Annie Lowrey’s story on American unemployment is essential, if very depressing, reading:
“I’ve been turned down from McDonald’s because I was told I was too articulate,” she says. “I got denied a job scrubbing toilets because I didn’t speak Spanish and turned away from a laundromat because I was ‘too pretty.’ I’ve also been told point-blank to my face, ‘We don’t hire the unemployed.’ And the two times I got real interest from a prospective employer, the credit check ended it immediately.”
For Ms. Barrington-Ward, joblessness itself has become a trap, an impediment to finding a job. Economists see it the same way, concerned that joblessness lasting more than six months is a major factor preventing people from getting rehired, with potentially grave consequences for tens of millions of Americans.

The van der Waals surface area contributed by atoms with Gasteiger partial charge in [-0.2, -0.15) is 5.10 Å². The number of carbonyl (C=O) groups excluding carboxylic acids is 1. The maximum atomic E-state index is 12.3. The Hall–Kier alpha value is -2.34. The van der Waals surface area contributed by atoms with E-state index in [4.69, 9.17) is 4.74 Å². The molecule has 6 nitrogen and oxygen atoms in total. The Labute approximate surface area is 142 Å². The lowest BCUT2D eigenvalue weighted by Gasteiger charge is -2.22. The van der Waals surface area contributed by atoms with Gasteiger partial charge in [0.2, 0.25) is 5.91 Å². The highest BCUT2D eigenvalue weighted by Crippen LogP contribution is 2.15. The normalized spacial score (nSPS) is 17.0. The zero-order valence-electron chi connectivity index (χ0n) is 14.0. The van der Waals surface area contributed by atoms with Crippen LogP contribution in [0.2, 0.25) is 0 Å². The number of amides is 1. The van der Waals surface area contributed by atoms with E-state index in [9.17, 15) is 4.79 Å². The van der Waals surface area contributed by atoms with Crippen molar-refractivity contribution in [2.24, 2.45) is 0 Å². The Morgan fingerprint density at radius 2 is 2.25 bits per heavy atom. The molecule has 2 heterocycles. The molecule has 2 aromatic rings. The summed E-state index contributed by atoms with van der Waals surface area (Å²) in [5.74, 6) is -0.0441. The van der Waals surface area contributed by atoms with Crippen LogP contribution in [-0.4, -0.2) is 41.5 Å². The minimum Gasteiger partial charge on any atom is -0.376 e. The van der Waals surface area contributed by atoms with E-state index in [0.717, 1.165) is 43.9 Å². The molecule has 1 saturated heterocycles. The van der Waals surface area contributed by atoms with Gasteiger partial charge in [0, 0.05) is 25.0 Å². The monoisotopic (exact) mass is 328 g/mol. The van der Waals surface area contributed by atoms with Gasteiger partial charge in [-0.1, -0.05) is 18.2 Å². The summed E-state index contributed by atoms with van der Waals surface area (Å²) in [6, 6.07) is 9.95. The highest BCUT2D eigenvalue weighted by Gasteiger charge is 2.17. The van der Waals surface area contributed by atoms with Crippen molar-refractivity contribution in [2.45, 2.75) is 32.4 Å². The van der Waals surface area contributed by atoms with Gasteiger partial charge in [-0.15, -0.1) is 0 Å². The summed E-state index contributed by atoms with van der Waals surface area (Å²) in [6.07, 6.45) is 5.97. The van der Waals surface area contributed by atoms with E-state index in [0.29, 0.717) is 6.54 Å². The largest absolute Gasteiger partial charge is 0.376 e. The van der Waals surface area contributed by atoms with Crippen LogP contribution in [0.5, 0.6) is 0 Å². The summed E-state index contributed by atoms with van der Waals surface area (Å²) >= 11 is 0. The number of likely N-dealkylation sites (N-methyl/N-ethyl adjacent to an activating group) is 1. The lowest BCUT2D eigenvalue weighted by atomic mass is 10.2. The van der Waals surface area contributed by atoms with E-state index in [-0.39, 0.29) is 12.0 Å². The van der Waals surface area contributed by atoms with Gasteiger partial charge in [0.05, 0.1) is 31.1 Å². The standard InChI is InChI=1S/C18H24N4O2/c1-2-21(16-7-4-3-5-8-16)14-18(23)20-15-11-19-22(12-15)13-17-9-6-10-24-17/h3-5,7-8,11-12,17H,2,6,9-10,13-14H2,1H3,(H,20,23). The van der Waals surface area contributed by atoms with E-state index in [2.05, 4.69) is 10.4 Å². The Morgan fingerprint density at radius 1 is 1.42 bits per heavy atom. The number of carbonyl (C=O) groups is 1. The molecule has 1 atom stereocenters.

The long-term jobless, after all, tend to be in poorer health, and to have higher rates of suicide and strained family relations. Even the children of the long-term unemployed see lower earnings down the road.
The consequences are grave for the country, too: lost production, increased social spending, decreased tax revenue and slower growth. Policy makers and academics are now asking whether an improving economy might absorb those workers in time to prevent long-term economic damage.
Plainly, we can all agree that the size of the deficit 30 years from now is the biggest problem facing the country.